Early in the mortality it was thought that mineral imbalance might be the condition affecting these sheep and the owner was requested to give injections of calcium borogluconate. About twenty sheep were treated; each receiving 90 mls. of a 25% solution, with some receiving 180 mls. Two of these sheep were given, in addition, 45 mls. of a 20% magnesium sulphate solution. Although it was thought that a slight improvement followed in some, this was not maintained and they all ultimately died. To confirm these results and eliminate the possibility of mineral imbalance, the writer administered intravenously calcium and magnesium to seven sheep. Little, if any, improvement in the condition resulted and the sheep subsequently died. Similar treatment was tried at Glenfield on the sheep submitted, with no response.
Hypoglycaemia also was considered as a possible cause, but intraperitoneal injections of 20% glucose–90 mls. to one animal and 180 mls. to another—were administered with no beneficial effect.
Botanical examinations of rumen contents from three sheep did not reveal any known poisonous species. Oxalis corniculara was not identified in the contents due to the fact that the flock had been removed from Paddock A, where the plant was prevalent, to Paddock B, where only occasional plants occurred. Also, eleven days had elapsed after moving the sheep before the first rumen contents were secured for examination.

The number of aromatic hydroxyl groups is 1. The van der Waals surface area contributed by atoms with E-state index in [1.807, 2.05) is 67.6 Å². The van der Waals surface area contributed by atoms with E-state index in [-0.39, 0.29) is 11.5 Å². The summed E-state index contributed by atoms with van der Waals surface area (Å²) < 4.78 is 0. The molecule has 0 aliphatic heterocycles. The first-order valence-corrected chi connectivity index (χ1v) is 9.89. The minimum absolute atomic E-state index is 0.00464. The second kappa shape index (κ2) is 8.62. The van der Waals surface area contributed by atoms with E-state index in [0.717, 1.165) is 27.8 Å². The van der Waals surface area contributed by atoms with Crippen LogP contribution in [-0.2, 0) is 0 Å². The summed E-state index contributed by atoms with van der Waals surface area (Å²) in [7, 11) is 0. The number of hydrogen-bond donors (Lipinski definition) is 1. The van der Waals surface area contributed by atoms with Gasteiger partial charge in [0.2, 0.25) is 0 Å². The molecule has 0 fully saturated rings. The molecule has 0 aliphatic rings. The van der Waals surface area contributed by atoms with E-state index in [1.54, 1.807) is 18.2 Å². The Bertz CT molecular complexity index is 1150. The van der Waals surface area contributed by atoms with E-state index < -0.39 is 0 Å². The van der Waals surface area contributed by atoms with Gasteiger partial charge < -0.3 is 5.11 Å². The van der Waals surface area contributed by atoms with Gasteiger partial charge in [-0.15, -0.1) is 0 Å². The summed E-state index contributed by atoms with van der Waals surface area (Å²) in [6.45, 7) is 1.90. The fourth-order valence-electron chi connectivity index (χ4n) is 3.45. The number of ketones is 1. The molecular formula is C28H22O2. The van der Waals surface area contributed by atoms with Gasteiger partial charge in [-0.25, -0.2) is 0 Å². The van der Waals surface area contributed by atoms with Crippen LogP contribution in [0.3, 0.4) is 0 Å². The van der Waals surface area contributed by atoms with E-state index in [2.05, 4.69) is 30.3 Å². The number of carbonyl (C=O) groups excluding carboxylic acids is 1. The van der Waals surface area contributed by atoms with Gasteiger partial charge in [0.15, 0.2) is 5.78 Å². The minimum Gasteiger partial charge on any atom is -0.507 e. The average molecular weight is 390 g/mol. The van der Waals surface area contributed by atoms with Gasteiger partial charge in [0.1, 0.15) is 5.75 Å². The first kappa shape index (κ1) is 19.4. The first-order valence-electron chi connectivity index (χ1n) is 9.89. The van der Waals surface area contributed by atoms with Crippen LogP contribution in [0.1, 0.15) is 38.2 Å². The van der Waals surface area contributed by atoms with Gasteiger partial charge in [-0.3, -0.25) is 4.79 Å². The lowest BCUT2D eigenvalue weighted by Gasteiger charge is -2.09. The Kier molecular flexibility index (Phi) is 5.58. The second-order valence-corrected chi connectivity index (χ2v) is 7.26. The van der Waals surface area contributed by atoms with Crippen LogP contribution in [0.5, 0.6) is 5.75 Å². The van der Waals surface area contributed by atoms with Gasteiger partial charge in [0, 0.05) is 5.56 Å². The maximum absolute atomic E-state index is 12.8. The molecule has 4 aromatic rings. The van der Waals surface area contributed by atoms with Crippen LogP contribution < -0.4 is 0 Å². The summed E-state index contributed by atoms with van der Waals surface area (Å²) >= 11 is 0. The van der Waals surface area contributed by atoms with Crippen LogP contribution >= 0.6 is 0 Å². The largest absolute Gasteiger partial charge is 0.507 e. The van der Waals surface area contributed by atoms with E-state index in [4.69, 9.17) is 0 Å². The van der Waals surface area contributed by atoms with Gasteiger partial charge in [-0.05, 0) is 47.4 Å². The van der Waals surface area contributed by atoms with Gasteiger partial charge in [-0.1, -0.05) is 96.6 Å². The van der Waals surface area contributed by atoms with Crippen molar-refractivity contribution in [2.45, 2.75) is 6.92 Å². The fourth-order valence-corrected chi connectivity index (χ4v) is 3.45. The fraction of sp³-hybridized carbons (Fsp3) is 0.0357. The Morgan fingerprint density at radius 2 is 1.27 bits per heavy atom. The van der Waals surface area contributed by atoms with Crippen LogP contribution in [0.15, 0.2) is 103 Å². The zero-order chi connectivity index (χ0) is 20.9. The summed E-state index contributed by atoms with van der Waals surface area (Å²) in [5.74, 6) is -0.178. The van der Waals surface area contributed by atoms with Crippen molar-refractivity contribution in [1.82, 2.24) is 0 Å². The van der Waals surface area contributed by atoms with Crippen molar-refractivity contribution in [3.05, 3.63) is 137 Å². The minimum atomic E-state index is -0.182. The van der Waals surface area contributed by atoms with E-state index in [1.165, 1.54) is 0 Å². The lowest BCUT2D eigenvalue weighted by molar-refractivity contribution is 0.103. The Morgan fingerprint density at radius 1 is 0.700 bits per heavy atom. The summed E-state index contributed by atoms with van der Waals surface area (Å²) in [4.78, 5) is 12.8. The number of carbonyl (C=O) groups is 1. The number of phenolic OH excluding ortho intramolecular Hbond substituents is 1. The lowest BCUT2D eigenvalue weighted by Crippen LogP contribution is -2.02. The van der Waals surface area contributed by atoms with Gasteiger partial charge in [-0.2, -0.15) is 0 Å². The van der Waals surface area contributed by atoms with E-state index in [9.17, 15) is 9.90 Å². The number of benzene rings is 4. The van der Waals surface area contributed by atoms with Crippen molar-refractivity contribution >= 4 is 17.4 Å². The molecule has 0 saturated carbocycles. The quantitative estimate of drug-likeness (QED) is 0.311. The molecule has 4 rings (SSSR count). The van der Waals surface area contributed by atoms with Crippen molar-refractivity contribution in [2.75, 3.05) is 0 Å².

On 1st May, Mr. K. Mair, Senior Botanist of the Department of Agriculture, inspected the property and made a comprehensive plant survey. This was carried out 19 days after the mortality commenced, and 25 days after substantial rain had changed the pastoral outlook. The list of species identified is far too lengthy to mention here. but his comments about "Yellow Wood Sorrel" should be quoted. "Oxalis corniculata was prevalent on the river flats (this is Paddock A), but occasional only on the high ground (this is Paddock B). It occurred in all stages of growth. Mr. Harding had considered this species potentially troublesome, and had a specimen in his office when I arrived there, and confirmed his identification of the plant. There is so little of it where the sheep are grazing now that it was not possible to observe whether it was being eaten to any extent."